Why talk to the tobacco industry?
Published 04/06/2013 | 05:42
Friends invited me to their home for dinner in late May. Despite cold winds coming from the north we did manage to have the meal in the back garden. The woman sitting beside me smoked a few cigarettes. I noticed the horrific things it says on the packet, telling the smoker that cigarettes kill and cause infertility.
There was also a gruesome graphic showing in no uncertain terms what smoking does to the body. Obviously it had no effect on my table neighbour. Later we were talking about how difficult it is to give up smoking and she did say she was going to do something about it. She is a young woman, sails, cycles and hill walks. I was surprised that someone so interested in outdoor pursuits would be a smoker.
When I was 11 I took my first and last drag of a fag. Fortunately my mother arrived on the scene and that was almost the end of my love affair with tobacco.
And then later as a theology student when we were given permission to smoke in the 1970s I tried a pipe and this time I could not manage it.
My late mother was a smoker as was her father before her. They both developed cancer of the larynx. Anyone who knows the terror of cancer of the oesophagus or larynx will appreciate what I am talking about.
My mother had a successful laryngectomy but never spoke again. For a woman who loved talking it was a cruel sentence. She was 67 when she was diagnosed with cancer. She spent the rest of her life until she died at 78 with a hole in her neck. All her food had to be liquidised. I still find bits of paper around the house on which she had written notes.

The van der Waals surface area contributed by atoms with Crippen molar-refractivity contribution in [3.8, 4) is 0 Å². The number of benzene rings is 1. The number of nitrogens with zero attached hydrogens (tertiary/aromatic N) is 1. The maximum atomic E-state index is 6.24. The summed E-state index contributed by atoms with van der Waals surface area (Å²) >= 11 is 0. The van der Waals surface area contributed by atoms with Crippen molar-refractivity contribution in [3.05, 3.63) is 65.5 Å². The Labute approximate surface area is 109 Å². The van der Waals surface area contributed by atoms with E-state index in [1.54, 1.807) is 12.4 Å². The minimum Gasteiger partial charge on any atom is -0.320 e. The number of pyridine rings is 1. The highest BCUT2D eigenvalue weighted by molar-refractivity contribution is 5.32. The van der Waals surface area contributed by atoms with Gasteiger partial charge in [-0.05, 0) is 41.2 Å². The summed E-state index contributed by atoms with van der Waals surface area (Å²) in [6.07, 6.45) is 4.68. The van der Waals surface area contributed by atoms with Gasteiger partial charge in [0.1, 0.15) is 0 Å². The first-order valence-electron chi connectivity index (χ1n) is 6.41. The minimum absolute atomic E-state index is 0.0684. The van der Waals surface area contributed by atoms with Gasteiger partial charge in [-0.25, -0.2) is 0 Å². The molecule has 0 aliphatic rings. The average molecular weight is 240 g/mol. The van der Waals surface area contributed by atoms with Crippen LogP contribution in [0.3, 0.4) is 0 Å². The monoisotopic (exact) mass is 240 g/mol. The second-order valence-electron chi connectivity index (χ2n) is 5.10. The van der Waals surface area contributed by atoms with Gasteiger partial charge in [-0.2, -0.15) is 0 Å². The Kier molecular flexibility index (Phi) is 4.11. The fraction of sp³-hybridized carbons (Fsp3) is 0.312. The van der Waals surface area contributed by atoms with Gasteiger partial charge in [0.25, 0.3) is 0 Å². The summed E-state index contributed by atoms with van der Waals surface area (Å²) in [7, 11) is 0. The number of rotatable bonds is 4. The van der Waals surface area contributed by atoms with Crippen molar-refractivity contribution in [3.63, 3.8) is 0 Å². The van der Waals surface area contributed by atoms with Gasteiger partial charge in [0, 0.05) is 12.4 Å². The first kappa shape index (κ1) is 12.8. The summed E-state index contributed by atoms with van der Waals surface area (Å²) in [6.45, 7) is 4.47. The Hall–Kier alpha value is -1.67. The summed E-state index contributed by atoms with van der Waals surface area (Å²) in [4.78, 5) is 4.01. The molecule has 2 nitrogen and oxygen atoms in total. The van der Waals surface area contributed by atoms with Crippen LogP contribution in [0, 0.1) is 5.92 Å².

It so happened that I could manage to lip read what she was saying in some sort of a fashion but Dad had great difficulty trying to understand her. It was shocking.
In mid-May the Taoiseach and Finance and Justice Ministers received a deputation from the tobacco industry. Well-known oncologist Senator John Crown expressed his great annoyance that the Taoiseach and some of his Ministers would talk to anyone from the tobacco trade. The Government tried to explain that the meeting concerned itself with cigarette smuggling and how to fight it.
John Crown pointed out that the best he has ever been able to do to get an interview with a Government Minister after two years in the Oireachtas was a 20-minute meeting with the Minister for Health James Reilly.
It also transpired that TV presenter Bill O'Herlihy was at the meeting. The Irish Tobacco Manufacturers Advisory Committee's smuggling campaign is managed by his company, O'Herlihy Communications.
I find it difficult to understand how someone who is so linked to sporting coverage on RTÉ should also be associated with the ITMAC. O'Herlihy Communications has also done PR work for the Government in the past. Is that not a conflict of interest?
John Crown points out that 50 people die every day in Ireland through smoking-related illnesses.
The dogs on the street know that cigarettes kill and put extreme pressure on our health system so can anyone explain to me why members of our Government would meet representatives of an organisation whose product kills people?
There is a ban on cigarette advertising, there is prohibition on smoking in public premises, cigarette packets carry the most gruesome information possible and the Government can entertain the spokespeople of the industry.
It really is another great example of an Irish solution to an Irish problem, a problem that kills people, helped kill my mother. And you know what – I never once heard a word of apology from the tobacco industry for the role they played in helping to kill my mother. I think the Government has some questions to answer.